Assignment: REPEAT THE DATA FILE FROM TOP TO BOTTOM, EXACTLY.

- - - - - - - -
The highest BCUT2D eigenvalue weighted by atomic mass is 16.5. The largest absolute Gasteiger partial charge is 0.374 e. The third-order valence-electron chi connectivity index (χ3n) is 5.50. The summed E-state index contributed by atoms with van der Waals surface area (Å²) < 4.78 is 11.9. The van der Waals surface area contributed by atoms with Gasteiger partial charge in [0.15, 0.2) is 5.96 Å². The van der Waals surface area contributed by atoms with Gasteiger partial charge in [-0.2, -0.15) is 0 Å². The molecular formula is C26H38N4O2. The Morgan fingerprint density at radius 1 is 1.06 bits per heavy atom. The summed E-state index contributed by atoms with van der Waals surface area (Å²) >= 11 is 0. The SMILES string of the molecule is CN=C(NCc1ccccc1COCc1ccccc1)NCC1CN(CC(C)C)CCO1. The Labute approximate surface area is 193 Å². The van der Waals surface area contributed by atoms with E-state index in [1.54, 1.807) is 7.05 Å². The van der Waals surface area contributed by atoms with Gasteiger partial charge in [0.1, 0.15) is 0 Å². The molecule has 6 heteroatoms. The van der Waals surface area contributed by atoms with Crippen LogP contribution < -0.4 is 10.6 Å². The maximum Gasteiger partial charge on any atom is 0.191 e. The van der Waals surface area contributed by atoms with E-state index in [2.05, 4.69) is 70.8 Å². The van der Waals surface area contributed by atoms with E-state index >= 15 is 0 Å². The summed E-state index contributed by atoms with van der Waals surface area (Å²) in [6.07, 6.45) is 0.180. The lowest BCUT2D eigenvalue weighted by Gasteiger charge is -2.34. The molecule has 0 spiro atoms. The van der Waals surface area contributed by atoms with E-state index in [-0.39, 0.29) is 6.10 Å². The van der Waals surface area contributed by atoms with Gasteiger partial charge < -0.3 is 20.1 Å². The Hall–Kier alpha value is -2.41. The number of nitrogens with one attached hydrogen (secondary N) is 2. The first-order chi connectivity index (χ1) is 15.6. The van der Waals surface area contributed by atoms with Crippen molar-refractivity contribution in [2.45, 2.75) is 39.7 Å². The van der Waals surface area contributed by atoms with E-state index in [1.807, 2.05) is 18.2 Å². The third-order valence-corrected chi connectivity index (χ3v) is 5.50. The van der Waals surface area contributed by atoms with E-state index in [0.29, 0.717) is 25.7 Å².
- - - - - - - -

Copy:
The highest BCUT2D eigenvalue weighted by atomic mass is 16.5. The largest absolute Gasteiger partial charge is 0.374 e. The third-order valence-electron chi connectivity index (χ3n) is 5.50. The summed E-state index contributed by atoms with van der Waals surface area (Å²) < 4.78 is 11.9. The van der Waals surface area contributed by atoms with Gasteiger partial charge in [0.15, 0.2) is 5.96 Å². The van der Waals surface area contributed by atoms with Gasteiger partial charge in [-0.2, -0.15) is 0 Å². The molecular formula is C26H38N4O2. The Morgan fingerprint density at radius 1 is 1.06 bits per heavy atom. The summed E-state index contributed by atoms with van der Waals surface area (Å²) >= 11 is 0. The SMILES string of the molecule is CN=C(NCc1ccccc1COCc1ccccc1)NCC1CN(CC(C)C)CCO1. The Labute approximate surface area is 193 Å². The van der Waals surface area contributed by atoms with E-state index in [1.54, 1.807) is 7.05 Å². The van der Waals surface area contributed by atoms with Gasteiger partial charge in [0.1, 0.15) is 0 Å². The molecule has 6 heteroatoms. The van der Waals surface area contributed by atoms with Crippen LogP contribution < -0.4 is 10.6 Å². The maximum Gasteiger partial charge on any atom is 0.191 e. The van der Waals surface area contributed by atoms with E-state index in [2.05, 4.69) is 70.8 Å². The van der Waals surface area contributed by atoms with E-state index >= 15 is 0 Å². The summed E-state index contributed by atoms with van der Waals surface area (Å²) in [6.07, 6.45) is 0.180. The lowest BCUT2D eigenvalue weighted by Gasteiger charge is -2.34. The molecule has 0 spiro atoms. The van der Waals surface area contributed by atoms with E-state index in [-0.39, 0.29) is 6.10 Å². The van der Waals surface area contributed by atoms with Gasteiger partial charge < -0.3 is 20.1 Å². The Hall–Kier alpha value is -2.41. The number of nitrogens with one attached hydrogen (secondary N) is 2. The first-order chi connectivity index (χ1) is 15.6. The van der Waals surface area contributed by atoms with Crippen molar-refractivity contribution in [2.45, 2.75) is 39.7 Å². The van der Waals surface area contributed by atoms with E-state index in [1.807, 2.05) is 18.2 Å². The third-order valence-corrected chi connectivity index (χ3v) is 5.50. The van der Waals surface area contributed by atoms with E-state index in [0.29, 0.717) is 25.7 Å².